cbelcher@flagler.edu Once you make the decision to become vegetarian or vegan, you typically have to eliminate fast food from your diet. But, you don't have to. The fast-food chains are finally catching up to the times and providing more options. So whether you are a full-blown vegan, a softhearted vegetarian, a person who wants to reduce their meat intake or anything in between, you now have options. If the vegan or vegetarian lifestyle is not an option, you can at least reduce the amount of meat you consume. " />

Thursday , 24 July 2014

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New Leaf: Vegetarian and vegan fast food options

By Lauren Belcher | cbelcher@flagler.edu

Once you make the decision to become vegetarian or vegan, you typically have to eliminate fast food from your diet. But, you don’t have to.

The fast-food chains are finally catching up to the times and providing more options. So whether you are a full-blown vegan, a softhearted vegetarian, a person who wants to reduce their meat intake or anything in between, you now have options. If the vegan or vegetarian lifestyle is not an option, you can at least reduce the amount of meat you consume.

There are many reasons why a person chooses to become vegetarian or vegan. Some people, like me, cite not wanting to support the inhumane treatment of factory farm animals. Others may make the decision for their health and well-being. Regardless of why you make the choice, there are environmental benefits.

“The meat industry is very wasteful of natural resources. An inherent problem with eating meat is that an animal must be fed roughly 10 pounds of plants to produce one pound of meat. Therefore, much more food is consumed to support the animals than would be needed if more people were vegetarians,” said Gabe Bronk and Arthur Su in The Environmental Benefits of Vegetarianism, an article on GreenDecade.org.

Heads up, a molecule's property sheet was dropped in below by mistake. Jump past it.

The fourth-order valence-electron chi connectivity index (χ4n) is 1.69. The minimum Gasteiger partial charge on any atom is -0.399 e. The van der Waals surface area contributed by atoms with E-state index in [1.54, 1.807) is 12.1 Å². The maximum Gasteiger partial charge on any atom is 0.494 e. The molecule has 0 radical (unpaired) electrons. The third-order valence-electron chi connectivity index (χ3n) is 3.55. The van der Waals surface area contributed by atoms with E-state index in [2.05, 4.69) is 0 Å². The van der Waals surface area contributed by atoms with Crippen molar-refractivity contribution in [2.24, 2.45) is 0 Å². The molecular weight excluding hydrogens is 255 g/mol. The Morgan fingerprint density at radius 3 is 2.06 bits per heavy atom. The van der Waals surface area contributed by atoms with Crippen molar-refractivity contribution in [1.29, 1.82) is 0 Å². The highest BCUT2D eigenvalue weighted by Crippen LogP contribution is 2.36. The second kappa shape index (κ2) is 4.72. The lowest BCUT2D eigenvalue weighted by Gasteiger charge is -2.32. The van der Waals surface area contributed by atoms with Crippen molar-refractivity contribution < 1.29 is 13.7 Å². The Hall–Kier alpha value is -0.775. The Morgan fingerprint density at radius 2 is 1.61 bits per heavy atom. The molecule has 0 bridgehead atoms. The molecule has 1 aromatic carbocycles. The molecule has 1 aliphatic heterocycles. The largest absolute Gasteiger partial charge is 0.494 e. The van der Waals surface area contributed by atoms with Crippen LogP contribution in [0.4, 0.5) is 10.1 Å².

I wouldn’t recommend making these restaurants your first choice if you’re trying to live a healthy lifestyle. But, as college students, sometimes we cannot avoid the call of our favorite fast-food eatery. But, while delicious, it’s next to impossible to know for sure what you’re eating. Right?

Well, that’s not so true anymore. New legislation now requires these restaurants to post all the ingredients in their meals. One of the organizations behind this mission is the Coalition for Responsible Nutrition Information. The CRNI says they think it’s important for people to know what they are eating while dining out. People have a right to see the nutritional information before they make the choice to consume.

So now you can be sure you’re getting real evidence that the food is truly creature-free. But who wants to look through pages of nutritional charts for hours on end? Lucky for you, I did. And I made a list of everything you can and cannot eat at these restaurants. Feel free to cut these out and keep them in your wallet as your personal fast food guide.

By the way, there are so many types of vegetarians out there, so for the purpose of this guide, we are assuming that:

  • Vegetarian means there is no meat, but there may be animal byproducts.
  • Vegan means there are no meat or animal byproducts.

DISCLAIMER: I cannot guarantee that these foods will be vegan or vegetarian after being fried. Everything is judged before the fryer, which will be referred to as “BF” hereafter.

Click image below to download and print your personal guide:

Lauren Belcher is Managing Editor for The Gargoyle. In her column, New Leaf, she introduces environmental issues and offers ways to fight environmental destruction. She is a Communication major and Environmental Science minor at Flagler College.

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New Leaf: Vegetarian and vegan fast food options Reviewed by on . By Lauren Belcher | cbelcher@flagler.edu Once you make the decision to become vegetarian or vegan, you typically have to eliminate fast food from your diet. But By Lauren Belcher | cbelcher@flagler.edu Once you make the decision to become vegetarian or vegan, you typically have to eliminate fast food from your diet. But Rating:
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